I’m gratified by the public response to our list of books recommended for college “common reading” programs. (Welcome, Huffington Post readers!) For one thing, it speaks to a pretty vibrant public concern over the quality of books that people should read in college—and in other stages of life. In light of the considerable interest, we have added a permanent link from our homepage.
It was clear several months ago that we touched something important when we criticized colleges for choosing lightweight contemporary books as (in many cases) the sole reading shared by all the students in the freshman class. And our list of 37 books we argue would be better choices has confirmed this. Literate Americans still care about books, even if the percent of Americans who regularly read books isn’t what it once was.
One of the most welcome responses came by way of a phone call from Brian McCarthy, one of the Associate Publishers of The Library of America, who brought to my attention a new LOA paperback volume of Lincoln’s writings that better fits our reading list than the LOA hardback we cited (we made the change). Mr. McCarthy also noticed that a good many of our books can be found in other LOA volumes (e.g. Agee’s A Death in the Family; Cather’s Death Comes for the Archbishop; Cooper’s The Last of the Mohicans; Franklin’s Autobiography; Hawthorne’s The Blithedale Romance; Hurston’s Their Eyes Were Watching God; Lewis’s Babbitt; Twain’s Life on the Mississippi; and Melville’s The Confidence-Man.) Mr. McCarthy also brought to our attention LOA’s series, “Paperback Classics,” which provides handsome and inexpensive editions of writers in addition to Lincoln: selected writings of Poe, Emerson, Thoreau, Stowe, Du Bois, Twain, London, Melville, Crane, Wharton, Jefferson, Whitman, William James, and Henry Adams, so far. Hats off to the Library of America for keeping Americans equipped with essential books.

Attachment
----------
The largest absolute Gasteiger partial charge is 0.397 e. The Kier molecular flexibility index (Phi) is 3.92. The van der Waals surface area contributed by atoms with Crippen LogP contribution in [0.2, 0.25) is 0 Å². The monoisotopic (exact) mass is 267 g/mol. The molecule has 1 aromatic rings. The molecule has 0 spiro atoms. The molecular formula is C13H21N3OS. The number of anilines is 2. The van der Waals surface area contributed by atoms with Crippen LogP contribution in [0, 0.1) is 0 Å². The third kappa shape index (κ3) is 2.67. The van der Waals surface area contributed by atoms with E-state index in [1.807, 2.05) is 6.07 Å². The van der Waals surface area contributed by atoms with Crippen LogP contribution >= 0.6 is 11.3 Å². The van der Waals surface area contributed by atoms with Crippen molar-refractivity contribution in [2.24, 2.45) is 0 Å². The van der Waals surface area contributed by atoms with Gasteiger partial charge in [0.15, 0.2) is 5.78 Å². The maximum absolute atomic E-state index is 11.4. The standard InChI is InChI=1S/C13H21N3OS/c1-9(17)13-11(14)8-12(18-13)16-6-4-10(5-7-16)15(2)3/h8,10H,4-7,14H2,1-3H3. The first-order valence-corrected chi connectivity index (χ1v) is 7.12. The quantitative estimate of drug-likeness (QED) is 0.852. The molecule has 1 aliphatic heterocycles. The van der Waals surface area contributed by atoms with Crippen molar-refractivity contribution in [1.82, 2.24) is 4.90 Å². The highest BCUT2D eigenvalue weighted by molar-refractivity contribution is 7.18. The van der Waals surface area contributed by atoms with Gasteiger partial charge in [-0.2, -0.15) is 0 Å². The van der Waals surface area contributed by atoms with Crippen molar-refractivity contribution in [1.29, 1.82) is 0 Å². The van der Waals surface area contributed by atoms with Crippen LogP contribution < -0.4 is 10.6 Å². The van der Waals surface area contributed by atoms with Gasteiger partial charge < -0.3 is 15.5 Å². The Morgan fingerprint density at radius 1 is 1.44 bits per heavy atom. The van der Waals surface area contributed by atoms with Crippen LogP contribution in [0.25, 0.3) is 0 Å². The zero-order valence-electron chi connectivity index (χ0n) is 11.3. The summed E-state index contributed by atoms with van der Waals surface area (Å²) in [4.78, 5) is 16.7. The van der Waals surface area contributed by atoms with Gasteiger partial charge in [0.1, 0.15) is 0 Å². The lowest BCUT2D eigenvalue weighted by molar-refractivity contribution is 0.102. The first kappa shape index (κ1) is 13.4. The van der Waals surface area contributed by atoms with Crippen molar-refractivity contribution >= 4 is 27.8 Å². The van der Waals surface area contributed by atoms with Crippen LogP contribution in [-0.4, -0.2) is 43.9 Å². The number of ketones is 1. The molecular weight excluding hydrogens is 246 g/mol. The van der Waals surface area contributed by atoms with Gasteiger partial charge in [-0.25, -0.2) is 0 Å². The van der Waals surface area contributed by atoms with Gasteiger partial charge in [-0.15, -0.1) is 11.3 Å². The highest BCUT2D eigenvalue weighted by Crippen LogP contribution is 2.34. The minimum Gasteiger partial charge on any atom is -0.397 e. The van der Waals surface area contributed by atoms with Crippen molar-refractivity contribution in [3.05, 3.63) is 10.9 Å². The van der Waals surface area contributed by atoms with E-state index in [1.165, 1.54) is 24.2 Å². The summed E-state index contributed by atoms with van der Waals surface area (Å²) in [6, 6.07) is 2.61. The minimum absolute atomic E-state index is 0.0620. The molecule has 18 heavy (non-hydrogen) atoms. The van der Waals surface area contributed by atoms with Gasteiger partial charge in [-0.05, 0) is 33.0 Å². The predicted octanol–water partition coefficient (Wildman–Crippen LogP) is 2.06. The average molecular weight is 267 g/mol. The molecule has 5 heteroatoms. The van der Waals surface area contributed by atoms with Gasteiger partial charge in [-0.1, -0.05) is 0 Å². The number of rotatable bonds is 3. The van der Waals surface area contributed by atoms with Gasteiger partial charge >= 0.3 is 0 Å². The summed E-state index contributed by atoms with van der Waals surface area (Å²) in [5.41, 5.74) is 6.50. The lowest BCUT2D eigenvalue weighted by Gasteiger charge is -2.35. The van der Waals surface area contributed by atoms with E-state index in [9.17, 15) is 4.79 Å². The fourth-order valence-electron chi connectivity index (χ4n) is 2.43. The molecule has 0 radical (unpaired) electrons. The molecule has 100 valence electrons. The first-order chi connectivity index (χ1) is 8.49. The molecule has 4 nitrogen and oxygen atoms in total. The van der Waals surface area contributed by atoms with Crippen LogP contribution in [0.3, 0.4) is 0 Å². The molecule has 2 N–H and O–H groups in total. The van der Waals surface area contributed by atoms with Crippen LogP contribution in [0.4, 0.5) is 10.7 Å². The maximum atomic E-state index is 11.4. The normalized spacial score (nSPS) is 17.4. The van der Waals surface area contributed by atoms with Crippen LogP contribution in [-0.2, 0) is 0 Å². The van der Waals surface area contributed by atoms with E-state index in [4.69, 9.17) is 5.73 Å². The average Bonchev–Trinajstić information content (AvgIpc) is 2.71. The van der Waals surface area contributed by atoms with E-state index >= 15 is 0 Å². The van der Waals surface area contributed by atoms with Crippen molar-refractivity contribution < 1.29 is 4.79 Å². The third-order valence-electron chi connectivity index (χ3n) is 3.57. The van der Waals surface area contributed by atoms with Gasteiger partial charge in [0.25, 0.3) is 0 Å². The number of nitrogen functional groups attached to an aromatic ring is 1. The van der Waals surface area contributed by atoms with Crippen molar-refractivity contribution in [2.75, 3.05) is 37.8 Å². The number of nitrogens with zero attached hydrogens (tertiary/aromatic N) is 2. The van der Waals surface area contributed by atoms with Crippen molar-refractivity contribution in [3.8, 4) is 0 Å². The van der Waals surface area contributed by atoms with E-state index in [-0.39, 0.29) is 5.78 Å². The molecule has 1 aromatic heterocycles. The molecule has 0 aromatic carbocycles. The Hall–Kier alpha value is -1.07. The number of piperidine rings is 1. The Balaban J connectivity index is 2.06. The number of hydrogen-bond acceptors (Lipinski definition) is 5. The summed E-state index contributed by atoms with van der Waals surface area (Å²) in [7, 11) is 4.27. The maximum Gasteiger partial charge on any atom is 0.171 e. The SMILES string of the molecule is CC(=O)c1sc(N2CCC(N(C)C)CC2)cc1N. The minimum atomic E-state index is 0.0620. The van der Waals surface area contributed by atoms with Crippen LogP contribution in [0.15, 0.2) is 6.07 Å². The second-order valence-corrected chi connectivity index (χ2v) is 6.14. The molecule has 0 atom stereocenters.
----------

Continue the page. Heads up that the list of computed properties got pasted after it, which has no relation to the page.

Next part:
What’s next for our examination of common readings? We have been getting a lot of good suggestions. Some have asked how colleges know whether students actually read their beach books. How effective are these programs? One reader, a “director of academic first-year experiences,” suggested that we look at how the responsibility for picking books is assigned within colleges. Some include students on their book-selecting committee; some choose by administrative fiat; some have a mix of faculty members and staff. (Our informal impression is that a lot of the committees include a librarian and an English professor.) Yet another suggestion was that we engage in some historical research and find out whether colleges did anything like beach book programs in the 1940s and 1950s. And one reader wondered whether we could see any overall difference in readings assignments between selective and non-selective colleges.
Some readers encouraged us to set the bar even higher than we did. A good many of the Huffington Post readers who commented thought, as C. Rutledge Wilson put it, “These really are books that should be read in high school.” And many of the posters—precocious readers!—said they had done just that.
Well, hats off to them too. I didn’t find my way to Life on the Mississippi until my thirties. Our task, however, was to find books that most college-bound students today probably haven’t read; that are actually within their reach in terms of length as well as difficulty; and that nonetheless have important literary and thematic value. To that end, we pared back a much longer list of titles (almost 200) to the 43 (the 37 plus six “more ambitious” titles) we actually posted. The titles we set aside include works such as Wendell Berry’s The Unsettling of America; Charlotte Brontë’s Villette, and Edmund Wilson’s To the Finland Station. Actually, quite a few of the titles our readers have suggested are already on our “set aside” list.